The form of the numerals in the west of the Arabic empire look more familiar to those using European numerals today which is not surprising since it is from these numerals that the Indian number system reach Europe.
al-Banna al-Marrakushi's form of the numerals
He gave this form of the numerals in his practical arithmetic book written around the beginning of the fourteenth century. He lived most of his life in Morocco which was in close contact with al-Andalus, or Andalusia, which was the Arab controlled region in the south of Spain.
But in the north of Spain we have the figure of Gerbert:
Gerbert compiled a list of rules for computing with his abacus, Regula de Abaco Computi, in which he painstakingly explained how to multiply and divide, as well as add and subtract, in the new system. A companion work, Liber Abaci, by his student Bernelin, is often included in the collected works of Gerbert; it predates the book of the same name by Fibonacci by two hundred years.
A history of mathematical notations, byFlorian Caiori (1928):
"The forms varied considerably. the number five was the most freakish. An upright 7 was rare in the earlier centuries. The symbol for
zero (0) of the XII and XIII centuries i is sometimes crossed by a horizontal line, or a line slanting upward. The Boethian apices, as found in some manuscripts, contain a triangle inscribed in the circular zero. In Athelard of Bath's translation of Al-Madjrltl's re- vision of Al-Khowarizmi's astronomical tables there are in different manuscripts three signs for zero, namely the Greek letters ( = theta?) referred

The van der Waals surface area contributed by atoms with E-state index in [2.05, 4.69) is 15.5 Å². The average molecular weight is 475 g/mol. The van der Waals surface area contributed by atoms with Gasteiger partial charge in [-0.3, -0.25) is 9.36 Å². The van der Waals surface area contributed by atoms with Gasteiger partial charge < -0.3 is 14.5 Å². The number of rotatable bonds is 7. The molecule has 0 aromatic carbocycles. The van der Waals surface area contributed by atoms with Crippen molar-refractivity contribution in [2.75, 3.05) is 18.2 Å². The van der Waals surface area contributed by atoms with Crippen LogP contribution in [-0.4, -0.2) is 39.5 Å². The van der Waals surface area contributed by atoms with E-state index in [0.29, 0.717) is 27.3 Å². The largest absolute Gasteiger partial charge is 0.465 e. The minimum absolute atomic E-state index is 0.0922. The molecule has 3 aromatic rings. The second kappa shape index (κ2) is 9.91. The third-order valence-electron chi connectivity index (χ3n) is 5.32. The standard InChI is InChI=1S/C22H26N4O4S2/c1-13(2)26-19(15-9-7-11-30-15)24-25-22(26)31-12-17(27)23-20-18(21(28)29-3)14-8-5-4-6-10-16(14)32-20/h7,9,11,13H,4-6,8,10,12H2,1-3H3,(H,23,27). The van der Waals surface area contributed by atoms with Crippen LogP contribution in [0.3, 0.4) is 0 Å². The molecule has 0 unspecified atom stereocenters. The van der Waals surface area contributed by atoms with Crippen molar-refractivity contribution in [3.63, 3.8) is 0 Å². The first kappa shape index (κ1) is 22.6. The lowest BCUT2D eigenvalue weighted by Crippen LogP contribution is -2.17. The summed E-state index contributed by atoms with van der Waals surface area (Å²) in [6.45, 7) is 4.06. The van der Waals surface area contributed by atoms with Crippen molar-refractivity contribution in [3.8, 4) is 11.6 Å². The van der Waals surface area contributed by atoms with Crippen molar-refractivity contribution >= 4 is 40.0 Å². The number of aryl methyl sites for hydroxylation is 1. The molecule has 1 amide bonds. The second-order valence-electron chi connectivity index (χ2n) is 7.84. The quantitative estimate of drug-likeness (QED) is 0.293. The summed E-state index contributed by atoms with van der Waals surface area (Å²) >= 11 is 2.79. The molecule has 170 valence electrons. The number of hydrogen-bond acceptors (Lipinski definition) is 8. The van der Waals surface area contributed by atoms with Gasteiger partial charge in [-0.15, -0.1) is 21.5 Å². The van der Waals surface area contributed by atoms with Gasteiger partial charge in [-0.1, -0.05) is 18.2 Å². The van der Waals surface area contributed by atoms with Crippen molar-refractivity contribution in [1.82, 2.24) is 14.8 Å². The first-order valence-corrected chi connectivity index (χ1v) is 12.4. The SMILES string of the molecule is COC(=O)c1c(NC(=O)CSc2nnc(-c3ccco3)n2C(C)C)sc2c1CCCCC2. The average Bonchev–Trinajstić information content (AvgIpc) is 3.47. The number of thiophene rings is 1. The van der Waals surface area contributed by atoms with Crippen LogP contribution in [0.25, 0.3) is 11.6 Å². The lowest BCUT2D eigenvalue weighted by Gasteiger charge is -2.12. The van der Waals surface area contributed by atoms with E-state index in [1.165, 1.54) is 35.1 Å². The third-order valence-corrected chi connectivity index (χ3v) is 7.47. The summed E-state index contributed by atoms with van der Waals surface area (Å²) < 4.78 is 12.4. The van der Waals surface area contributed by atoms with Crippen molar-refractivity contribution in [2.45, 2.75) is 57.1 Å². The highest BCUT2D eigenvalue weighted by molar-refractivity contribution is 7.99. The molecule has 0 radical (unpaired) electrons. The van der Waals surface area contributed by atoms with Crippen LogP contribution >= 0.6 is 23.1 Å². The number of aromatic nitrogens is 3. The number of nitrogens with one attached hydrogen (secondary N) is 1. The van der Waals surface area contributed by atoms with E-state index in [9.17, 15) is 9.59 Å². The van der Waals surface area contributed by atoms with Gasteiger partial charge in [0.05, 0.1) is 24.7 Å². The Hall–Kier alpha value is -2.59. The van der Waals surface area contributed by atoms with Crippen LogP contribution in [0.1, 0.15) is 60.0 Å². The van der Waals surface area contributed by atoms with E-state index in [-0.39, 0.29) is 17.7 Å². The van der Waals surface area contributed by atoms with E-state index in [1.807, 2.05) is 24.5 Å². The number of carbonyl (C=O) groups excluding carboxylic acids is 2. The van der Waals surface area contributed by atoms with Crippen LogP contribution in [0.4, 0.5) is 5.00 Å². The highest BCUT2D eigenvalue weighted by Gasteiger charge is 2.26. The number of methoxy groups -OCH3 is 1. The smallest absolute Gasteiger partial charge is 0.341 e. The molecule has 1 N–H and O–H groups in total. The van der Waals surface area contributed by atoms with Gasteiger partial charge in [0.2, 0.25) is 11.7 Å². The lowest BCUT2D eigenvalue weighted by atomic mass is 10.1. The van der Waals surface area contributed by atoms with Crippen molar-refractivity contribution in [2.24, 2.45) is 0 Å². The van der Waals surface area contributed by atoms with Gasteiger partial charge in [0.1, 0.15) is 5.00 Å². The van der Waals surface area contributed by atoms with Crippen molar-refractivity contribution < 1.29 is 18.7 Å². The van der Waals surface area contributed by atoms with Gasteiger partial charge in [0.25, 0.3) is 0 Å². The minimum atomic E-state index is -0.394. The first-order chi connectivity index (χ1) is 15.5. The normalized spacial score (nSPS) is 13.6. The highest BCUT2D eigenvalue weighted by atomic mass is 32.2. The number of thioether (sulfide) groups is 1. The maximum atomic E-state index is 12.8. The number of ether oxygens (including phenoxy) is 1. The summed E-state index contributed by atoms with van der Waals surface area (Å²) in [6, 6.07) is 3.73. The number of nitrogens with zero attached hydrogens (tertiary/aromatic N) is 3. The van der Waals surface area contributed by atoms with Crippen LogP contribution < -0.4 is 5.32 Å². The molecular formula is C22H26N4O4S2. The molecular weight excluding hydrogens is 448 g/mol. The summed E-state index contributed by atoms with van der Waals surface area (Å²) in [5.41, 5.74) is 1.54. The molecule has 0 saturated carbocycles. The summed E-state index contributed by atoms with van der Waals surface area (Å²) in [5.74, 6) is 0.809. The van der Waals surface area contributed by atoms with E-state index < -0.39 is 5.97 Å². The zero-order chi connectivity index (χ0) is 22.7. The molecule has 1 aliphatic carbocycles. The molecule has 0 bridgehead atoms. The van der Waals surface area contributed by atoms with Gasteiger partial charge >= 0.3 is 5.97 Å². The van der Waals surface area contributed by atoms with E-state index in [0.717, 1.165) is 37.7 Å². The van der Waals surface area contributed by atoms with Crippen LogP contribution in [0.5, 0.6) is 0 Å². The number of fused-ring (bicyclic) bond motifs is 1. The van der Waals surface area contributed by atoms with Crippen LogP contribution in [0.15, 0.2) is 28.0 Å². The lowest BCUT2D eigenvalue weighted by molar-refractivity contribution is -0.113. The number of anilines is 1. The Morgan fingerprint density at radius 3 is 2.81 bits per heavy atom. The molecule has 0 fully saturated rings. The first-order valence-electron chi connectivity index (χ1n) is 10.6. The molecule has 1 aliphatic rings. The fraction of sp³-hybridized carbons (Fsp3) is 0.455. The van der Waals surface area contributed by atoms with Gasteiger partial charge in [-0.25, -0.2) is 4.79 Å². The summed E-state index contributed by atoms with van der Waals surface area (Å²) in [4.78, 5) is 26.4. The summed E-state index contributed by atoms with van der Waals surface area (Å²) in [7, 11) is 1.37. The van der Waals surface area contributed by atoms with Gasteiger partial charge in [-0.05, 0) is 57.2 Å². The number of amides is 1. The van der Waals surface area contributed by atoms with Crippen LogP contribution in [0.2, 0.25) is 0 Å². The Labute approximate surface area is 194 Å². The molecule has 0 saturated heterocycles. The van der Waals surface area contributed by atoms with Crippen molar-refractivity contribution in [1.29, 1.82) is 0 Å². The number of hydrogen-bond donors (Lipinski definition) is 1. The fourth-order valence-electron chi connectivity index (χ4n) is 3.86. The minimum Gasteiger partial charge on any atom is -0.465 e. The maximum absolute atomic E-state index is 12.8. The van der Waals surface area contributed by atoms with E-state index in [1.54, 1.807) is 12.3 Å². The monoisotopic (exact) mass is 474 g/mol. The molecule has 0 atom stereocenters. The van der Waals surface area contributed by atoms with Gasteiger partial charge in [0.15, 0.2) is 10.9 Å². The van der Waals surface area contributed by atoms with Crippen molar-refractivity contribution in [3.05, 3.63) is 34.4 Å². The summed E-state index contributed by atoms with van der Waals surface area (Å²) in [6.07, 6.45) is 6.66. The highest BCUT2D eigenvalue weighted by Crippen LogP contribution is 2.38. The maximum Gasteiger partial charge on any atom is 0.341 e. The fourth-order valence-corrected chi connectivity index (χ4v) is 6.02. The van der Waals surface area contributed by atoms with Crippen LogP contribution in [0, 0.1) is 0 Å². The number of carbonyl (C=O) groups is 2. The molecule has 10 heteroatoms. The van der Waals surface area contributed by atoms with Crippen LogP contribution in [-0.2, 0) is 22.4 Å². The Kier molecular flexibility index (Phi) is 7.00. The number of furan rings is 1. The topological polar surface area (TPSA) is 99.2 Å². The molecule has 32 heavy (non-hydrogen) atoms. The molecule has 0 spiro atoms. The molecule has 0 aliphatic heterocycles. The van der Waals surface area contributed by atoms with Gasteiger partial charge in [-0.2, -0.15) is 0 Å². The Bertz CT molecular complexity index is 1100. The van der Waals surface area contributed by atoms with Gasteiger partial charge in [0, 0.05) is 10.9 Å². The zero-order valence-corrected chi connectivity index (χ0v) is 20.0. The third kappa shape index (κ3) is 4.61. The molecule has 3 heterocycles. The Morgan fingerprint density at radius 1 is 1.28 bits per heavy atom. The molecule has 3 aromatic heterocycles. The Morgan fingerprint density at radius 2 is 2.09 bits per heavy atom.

to above, then T ( = theca, teca),* and 0 with a bar on top (0).
see David E. Smith History of mathematics-I)
to see the evolution of the figures, we pay attention to number, glyph, 5.
The evolution of our modern glyph for five cannot be neatly traced back to the Brahmin Indians quite the same way it can for 1 to 4. Later on the Kushana and Gupta Indians had among themselves several different glyphs which bear no resemblance to the modern glyph. The Nagari and Punjabi took these glyphs and all came up with glyphs that are similar to a lowercase "h" rotated 180°. The Ghubar Arabs transformed the glyph in several different ways, producing glyphs that were more similar to the numbers 4 or 3 than to the number 5
see the full list between 976-XIII below:
For a wider set (976-XVI) see G. F. Hill The Development of Arabic numerals